I spent a good chunk of time in the sewing lab today.  Hunkering down for the long haul….Two weeks left until the show, AND the building is going to be closed Thursday to Monday because of Easter.  *Le sigh*

I managed to draft a pattern, and get a chunk of it sewn today.  The fabric is a gorgeous (but slightly scratchy) wool handwoven from Donegal, Ireland.  It was given to me by my co-worker DeSales.  (I secretly aspire to be her when I grow up)

I'm thinking about adding some pearls or something to embellish. Also, note the fact that it is nighttime in this picture, as opposed to the one below. lol

I also forgot how much easier It is to work when I’m working alone in the sewing lab.   I feel quite accomplished, and actually still have energy.


Just when I thought I was out of tailoring class, pad stitching returns to haunt me.  Pad stitching is a tailoring technique used to make collars roll nicely.  It is just simply tedious, but the results will be well worth it.

for a tutorial on pad stitching and useful sewing techniques, check out the blog,  Gertie’s Blog for Better Sewing.

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Cuppycake :3

Our resident baking expert Helene made up a bunch of cupcake trials to see which to serve to our VIPs at the fashion show.

Personally, I think they’re too pretty to eat! 🙂

Puff Sleeves

So I was draping this jacket pattern on Friday, and had a wonderful blast from the flat pattern class when I decided to make puff sleeves.  I figured that I’d demonstrate the joy of sleeve drafting! whee!

I’m paraphrasing the instructions from the wonderfully informative book Principles of Flat Pattern Design fourth ed.  by Nora M. MacDonald. Click on the title to check it out on Amazon.  It’s a great investment.

  • Trace out a basic sleeve sloper.  Draw dotted slash lines 1 inch apart and parallel to the grainline.
  • Cut out pattern, and cut the slash lines (and grainline) from top, but not totally through the bottom edge.  Spread slashes 1.5 inches.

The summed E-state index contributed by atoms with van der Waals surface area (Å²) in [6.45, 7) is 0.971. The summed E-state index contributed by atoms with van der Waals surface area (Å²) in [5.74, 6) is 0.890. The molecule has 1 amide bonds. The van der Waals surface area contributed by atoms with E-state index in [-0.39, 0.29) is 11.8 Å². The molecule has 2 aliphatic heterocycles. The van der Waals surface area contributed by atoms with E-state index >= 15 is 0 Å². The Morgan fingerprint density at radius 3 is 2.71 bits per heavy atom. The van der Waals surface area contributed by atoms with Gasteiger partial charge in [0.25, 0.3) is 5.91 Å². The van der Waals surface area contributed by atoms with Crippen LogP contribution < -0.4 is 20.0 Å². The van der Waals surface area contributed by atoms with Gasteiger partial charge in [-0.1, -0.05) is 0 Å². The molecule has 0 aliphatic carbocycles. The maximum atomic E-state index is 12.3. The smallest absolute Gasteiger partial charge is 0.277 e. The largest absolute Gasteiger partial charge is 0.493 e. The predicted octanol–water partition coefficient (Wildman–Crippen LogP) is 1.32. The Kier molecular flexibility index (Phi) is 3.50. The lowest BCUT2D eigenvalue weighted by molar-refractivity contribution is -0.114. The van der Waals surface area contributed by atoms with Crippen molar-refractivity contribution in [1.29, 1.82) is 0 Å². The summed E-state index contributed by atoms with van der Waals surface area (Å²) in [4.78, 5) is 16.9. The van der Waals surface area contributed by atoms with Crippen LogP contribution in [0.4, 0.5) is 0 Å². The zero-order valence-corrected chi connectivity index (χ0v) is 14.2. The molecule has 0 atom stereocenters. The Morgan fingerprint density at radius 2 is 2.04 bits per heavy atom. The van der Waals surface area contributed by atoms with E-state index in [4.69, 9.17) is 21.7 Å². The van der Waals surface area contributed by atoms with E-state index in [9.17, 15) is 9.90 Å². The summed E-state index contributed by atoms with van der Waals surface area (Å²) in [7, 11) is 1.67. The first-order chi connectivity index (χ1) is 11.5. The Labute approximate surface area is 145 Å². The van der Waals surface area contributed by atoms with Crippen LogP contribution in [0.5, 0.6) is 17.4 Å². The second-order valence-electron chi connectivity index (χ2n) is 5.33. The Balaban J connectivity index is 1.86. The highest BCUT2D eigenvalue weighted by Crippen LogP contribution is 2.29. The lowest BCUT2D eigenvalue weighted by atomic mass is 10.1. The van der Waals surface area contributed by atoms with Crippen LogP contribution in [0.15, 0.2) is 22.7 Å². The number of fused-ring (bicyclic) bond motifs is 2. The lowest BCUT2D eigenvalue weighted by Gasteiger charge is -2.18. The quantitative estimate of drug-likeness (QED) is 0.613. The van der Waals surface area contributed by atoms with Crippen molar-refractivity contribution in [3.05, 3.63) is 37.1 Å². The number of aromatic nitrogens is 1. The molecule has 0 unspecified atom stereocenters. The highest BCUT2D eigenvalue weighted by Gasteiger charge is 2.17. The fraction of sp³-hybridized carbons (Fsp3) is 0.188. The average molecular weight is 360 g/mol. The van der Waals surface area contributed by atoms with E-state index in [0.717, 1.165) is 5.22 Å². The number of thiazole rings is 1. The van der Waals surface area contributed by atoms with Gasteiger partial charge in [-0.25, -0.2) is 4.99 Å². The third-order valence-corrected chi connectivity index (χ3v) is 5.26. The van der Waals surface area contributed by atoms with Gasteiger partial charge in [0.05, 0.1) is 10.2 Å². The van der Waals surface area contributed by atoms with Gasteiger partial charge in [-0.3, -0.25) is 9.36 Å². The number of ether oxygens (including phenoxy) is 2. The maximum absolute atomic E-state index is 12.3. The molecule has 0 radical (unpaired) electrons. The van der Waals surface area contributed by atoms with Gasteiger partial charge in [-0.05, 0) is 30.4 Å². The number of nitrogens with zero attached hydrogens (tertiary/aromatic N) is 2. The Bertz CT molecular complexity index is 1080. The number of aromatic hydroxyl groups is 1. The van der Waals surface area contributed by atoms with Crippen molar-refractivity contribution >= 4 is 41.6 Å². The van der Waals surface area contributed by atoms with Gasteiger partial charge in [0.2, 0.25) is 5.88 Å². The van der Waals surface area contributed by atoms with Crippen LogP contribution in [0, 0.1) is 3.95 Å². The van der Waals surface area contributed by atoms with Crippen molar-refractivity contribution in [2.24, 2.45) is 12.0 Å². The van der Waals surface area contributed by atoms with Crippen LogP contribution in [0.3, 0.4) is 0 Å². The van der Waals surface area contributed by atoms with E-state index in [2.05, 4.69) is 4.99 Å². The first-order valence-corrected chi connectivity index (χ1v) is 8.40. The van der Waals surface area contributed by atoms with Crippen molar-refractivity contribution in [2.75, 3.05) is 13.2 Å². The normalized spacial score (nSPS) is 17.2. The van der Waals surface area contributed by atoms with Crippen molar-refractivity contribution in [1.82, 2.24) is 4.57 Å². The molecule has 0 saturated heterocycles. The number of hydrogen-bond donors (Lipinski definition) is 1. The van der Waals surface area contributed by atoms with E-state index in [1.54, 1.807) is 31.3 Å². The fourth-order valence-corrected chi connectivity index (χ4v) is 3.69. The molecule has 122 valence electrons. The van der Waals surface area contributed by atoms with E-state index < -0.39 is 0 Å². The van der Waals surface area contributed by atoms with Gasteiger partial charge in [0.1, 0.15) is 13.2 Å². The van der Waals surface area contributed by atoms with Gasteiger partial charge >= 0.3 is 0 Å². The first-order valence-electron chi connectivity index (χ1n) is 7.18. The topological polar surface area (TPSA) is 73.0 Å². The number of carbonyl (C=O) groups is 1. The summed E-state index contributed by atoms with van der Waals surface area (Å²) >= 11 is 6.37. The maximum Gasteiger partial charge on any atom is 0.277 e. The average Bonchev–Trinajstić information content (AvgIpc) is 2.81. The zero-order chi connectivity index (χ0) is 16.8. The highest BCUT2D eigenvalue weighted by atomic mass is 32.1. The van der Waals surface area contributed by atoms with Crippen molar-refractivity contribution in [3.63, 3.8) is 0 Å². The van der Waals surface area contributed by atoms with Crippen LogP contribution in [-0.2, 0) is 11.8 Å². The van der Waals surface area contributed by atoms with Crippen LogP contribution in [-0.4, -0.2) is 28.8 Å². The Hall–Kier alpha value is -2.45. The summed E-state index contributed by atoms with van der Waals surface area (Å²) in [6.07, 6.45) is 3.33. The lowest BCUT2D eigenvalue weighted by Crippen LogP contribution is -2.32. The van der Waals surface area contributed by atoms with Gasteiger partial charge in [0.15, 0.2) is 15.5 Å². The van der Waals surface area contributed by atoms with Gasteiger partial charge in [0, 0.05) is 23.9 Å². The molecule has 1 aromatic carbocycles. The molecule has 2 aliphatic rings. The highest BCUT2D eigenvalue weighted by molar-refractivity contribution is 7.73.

• Draw a new capline and grainline.  Measure up 1.5 to 2 inches on extended grainline.  Draw a curved line from the marked point on grainline to corners of outer slashes.Sleeves always look so gigantic as pattern pieces.  This is how my sleeve turned out. Pretty nifty.

Exactly one month left till our fashion show! eep!

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Knit a Poem

This isn’t necessarily fashion, or capstone related, but i’m dead chuffed about it.  In my creative writing class, I always knit.  Joyce and I got into the phrase “knit a poem”.  She handed me a poem she wrote that included the lines “How does one knit a poem/When unravelling a poet must do?”  I, being a smartass, actually knit her a poem over break.

Apologies in advance for the terrible picture.

How does one knit

a poem?

By twisting loops of stitches into

A fabric of words.

I get to turn it in on Tuesday.  Hope she likes it. 🙂

Playing Hooky

I’m playing hooky from the sewing lab for the first time since spring break started.

It feels weird.


Hair Chalking

An interesting way to temporarily dye hair.

Obligatory Corset Innards Pictures

I’m also adding studs to the outer bodice, as soon as they come in the mail 🙂